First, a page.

Molecular characterization of the CH103 BnAb lineage
The RSC3 probe isolated CH103, CH104, CH105 and CH106 BnAbs by single-cell flow sorting. The CH103 clonal lineage was enriched by VhDJh and VlJl sequences identified by pyrosequencing PBMC DNA34,38 obtained 66 and 140 weeks after transmission, and complementary DNA antibody transcripts6 obtained 6, 14, 53, 92 and 144 weeks after transmission. From pyrosequencing of antibody gene transcripts, we found 457 unique heavy- and 171 unique light-chain clonal members (Fig. 2a, b). For comprehensive study, a representative 14-member BnAb pathway was reconstructed from VhDJh sequences (1AH92U, 1AZCET and 1A102R) recovered by pyrosequencing, and VhDJh genes of the inferred intermediate (I) antibodies (I1–I4, I7, I8)11,16,34 (T. B. Kepler, manuscript submitted; http://arxiv.org/abs/1303.0424) that were paired and expressed with either the UCA or I2 VlJl depending on the genetic distance of the VhDJh to either the UCA or mature antibodies (Fig. 2c and Supplementary Table 2). The mature CH103, CH104 and CH106 antibodies were paired with their natural VlJl. The CH105 natural VhDJh isolated from RSC3 memory B-cell sorting was paired with the VlJl of I2.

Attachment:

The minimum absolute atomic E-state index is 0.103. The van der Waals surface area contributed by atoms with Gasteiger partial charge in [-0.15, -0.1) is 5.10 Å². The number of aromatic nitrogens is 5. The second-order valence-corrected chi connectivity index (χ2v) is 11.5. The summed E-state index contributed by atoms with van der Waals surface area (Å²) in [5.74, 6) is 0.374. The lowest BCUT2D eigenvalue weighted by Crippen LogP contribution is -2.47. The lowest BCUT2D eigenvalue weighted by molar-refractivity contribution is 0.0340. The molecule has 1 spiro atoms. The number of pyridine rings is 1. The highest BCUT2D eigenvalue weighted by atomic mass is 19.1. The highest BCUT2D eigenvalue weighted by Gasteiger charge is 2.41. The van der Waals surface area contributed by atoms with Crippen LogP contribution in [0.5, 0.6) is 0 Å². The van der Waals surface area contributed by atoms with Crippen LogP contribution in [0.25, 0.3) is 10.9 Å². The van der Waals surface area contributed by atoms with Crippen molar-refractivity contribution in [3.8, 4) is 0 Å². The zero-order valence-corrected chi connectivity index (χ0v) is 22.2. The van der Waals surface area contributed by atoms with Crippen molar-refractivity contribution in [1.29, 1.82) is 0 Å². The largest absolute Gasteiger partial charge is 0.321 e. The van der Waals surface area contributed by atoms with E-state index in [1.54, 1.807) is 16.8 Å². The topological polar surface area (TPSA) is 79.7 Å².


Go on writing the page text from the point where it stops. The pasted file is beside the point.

Whereas the VhDJh mutation frequencies (calculated as described in the Methods) of the published CD4-binding site BnAbs VRC01, CH31 and NIH45-46 are 30–36% (refs 5, 6, 7, 22, 39), the VhDJh frequencies of CH103 lineage CH103, CH104, CH105 and CH106 are 13–17% (Fig. 2c). Furthermore, antibodies in CH103 clonal lineage do not contain the large (>3 nucleotides) insertion or deletion mutations common in the VRC01 class of BnAbs1,2,3, with the exception of the VLJL of CH103, which contained a three amino-acid light-chain complementarity-determining region 1 (LCDR1) deletion.